She’s 81 years old and this is her third evacuation.
My grandma Liudmyla was born in Donetsk in 1940. In 1941, during World War II, she was evacuated to Kursk Oblast and caught pneumonia on the way. There was inflammation and then surgery. Since then, she has lived all her life missing part of the most important respiratory organ.
In 2017, when my parents finally managed to persuade her to leave the occupied city where she had lived all her life, we brought her to Kyiv. Well, if you can call it persuasion: she started getting lost, didn’t always take calls, and we had no relatives left in Donetsk, other than the graves of our ancestors.
2022. We spent 8 days in the Kriukiv area. We stayed there despite the shelling and missiles showering down. Finally, when shells began to land on neighboring houses, we had to leave again. She took only one icon with her and held it tightly on her lap for the entire 10-hour trip from Kyiv to Vinnytsia.
At night, she forgets her way to the bathroom in a one-room apartment, because this place is unfamiliar. So she sits there until one of us wakes up and takes her back to bed. In the morning, she asks where are we and what are we doing here. The bomb blasts seem to have faded from her fragile memory, and she is getting used to the constant sound of sirens.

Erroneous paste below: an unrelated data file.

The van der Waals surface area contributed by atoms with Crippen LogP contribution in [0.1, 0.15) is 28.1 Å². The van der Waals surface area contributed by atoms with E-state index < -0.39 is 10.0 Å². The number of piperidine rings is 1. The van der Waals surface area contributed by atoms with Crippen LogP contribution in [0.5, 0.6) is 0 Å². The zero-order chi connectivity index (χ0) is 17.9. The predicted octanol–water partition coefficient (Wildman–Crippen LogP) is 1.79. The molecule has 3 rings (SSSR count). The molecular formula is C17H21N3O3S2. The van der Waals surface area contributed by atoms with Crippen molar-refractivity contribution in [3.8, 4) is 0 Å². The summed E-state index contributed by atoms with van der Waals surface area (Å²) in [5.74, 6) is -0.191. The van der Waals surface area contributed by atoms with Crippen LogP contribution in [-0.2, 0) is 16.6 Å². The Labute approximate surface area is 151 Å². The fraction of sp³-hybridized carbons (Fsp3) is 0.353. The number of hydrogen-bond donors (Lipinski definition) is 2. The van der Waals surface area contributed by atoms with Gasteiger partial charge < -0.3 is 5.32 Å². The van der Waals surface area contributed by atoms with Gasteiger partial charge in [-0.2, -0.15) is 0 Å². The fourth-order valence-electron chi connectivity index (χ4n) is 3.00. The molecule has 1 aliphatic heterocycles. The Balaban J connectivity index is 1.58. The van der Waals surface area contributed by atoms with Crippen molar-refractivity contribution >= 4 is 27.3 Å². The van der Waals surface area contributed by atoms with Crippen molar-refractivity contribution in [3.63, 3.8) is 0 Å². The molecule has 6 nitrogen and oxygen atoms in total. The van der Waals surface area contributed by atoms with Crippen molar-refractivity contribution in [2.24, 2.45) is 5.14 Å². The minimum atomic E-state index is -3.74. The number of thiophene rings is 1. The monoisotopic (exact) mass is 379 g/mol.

For the past 17 days, my grandma’s sister Svetlana, born during their first evacuation, has been living in the stairwell of a high-rise building not far from the Kharkiv Tractor plant. She is partly paralyzed, can’t walk, and suffers from a serious illness. The other day she celebrated her 80th birthday in that stairwell. Her daughter takes care of her. They will not leave Kharkiv: the city has become a part of their bodies; it flows through their veins.
If they start bombing Vinnytsia as well, I don’t know how my grandma will survive yet another evacuation. I also don’t know where we will go next.
Has anyone ever taken away your home? Twice?
Daryna, Kyiv, originally from Donetsk